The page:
Overall I am proud of our efforts with #TeachLivingPoets and our weekly writing. I have attached a few samples (with consent) so you can get a sense of the student work that is also happening.


A Tribute to “ If They Should Come for Us” by Fatimah Asghar By B. G.

Sometimes I wonder what will happen            If we are all united under one 

When they come for us                                  Flag then why do we not act like it

Should I run, should I hide or should              We watch each other differentiate

I stand in front of them ready                           And isolate ourselves rather than

To face whatever will come my                         Love and embrace

Way I am from a city where                               I am from a city where hate and death 

You dont want them to come for us                        Is well and alive everyday

Where if they come for you                                             But so is peace and love and the 

Lifes are in jeopardy both yours and your assailant                       And the demand for it to thrive 

Even if they aren’t assaulting you, where                                 Yes I am from the city where no 

If they come for you, you may lose                                          One wants to live because the

Everything but your life                                                     Water is tainted and there are murders

However your dignity will be tainted                                  All around but there is also a beauty

Like the water in Flint, and your struggles                      A beauty most people can’t see 

Will mean nothing to those unaffected                                 Because they are looking with their 

I wonder what will happen if they come for us                   Eyes and not their soul I am

Should we run, should we hide                                       From a city with hope and resilience

Or should we speak for those who 

Have no voice

If we unite we can make things right

How about we all band together

To make a change

Whether you’re white black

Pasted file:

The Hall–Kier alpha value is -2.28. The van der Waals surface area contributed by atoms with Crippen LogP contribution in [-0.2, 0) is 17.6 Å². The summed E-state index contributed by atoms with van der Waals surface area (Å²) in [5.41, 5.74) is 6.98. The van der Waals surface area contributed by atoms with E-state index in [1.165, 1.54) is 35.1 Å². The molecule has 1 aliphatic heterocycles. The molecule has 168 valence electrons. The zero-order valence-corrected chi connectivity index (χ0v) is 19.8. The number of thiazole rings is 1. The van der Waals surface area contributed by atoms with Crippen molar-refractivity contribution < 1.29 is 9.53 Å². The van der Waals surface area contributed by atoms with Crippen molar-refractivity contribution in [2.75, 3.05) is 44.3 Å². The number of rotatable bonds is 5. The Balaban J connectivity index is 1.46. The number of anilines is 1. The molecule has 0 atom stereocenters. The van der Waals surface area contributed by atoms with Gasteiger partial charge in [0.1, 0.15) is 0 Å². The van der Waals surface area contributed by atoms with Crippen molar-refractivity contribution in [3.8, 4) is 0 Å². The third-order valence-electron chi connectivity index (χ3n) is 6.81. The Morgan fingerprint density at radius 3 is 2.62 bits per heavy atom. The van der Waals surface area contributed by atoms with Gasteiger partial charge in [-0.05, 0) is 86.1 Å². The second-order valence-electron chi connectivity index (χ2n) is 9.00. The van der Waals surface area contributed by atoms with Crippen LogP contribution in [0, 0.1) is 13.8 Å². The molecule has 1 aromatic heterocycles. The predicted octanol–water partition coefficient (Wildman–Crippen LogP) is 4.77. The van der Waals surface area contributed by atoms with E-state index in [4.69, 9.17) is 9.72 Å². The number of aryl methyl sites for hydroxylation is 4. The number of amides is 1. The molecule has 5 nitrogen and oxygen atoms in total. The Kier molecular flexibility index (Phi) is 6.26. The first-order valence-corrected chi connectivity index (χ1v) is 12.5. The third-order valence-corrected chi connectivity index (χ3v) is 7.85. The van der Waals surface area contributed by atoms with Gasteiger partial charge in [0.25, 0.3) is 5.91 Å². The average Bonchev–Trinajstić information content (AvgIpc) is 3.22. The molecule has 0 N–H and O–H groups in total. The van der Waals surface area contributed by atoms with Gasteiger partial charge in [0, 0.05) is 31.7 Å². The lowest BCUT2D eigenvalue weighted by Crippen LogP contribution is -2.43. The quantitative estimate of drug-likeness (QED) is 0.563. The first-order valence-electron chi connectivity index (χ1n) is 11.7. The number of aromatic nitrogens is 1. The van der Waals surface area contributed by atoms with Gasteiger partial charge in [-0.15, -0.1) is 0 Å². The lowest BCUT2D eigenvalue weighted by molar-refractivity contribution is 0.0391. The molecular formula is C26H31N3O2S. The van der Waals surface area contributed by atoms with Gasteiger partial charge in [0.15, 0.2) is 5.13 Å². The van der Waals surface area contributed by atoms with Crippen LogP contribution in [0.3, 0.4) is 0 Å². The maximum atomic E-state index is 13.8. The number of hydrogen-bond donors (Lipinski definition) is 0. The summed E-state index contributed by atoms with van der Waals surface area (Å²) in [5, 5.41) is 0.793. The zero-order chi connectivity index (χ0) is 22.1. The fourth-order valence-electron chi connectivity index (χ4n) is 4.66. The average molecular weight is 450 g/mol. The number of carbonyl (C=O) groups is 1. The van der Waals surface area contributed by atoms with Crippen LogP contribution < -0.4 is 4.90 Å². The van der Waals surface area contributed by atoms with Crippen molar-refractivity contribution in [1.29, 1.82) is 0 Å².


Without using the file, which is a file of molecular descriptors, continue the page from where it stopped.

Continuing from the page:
Mexican muslim asian

It doesn’t matter we are all people


If They Should Come for Us

                                                                     After Fatimah Asghar     By J.H. 

These are my ancestors & I find 

them chained together at the bottom of the ocean floor.

my ancestors my ancestors 

Broken physically, mentally, and emotionally 

Brought to a foreign land then

auctioned off to then be known as someone’s

“Property” and left with nothing but utter humiliation

and loneliness.

I claim you..

 To the women that are sexually assaulted,

Molested, raped, and left to care for children that will soon be 

Made to live in the same conditions as their mother. 

I claim you too.. 

To Egyptian man that went up the river and 

 fell in love with the African American woman

I want to say thank you for creating a new shade of brown. 

dear black sister, I claim you! 

Better yet I applaud you for crawling so that I can walk

For displaying such selflessness and bravery. 

I want to thank you too, for spreading our bloodline 

In places like Spain, Ireland, and even France

For helping create so many beautiful brown women 

And men through the world. 

To the biracial children of America

That don’t know about how significant 

Their ancestors sacrifices were 

I claim you too 

Because even though you may not like 

Watermelon or the color of your skin is 

Too light to be considered black 

When I see you, I see me too.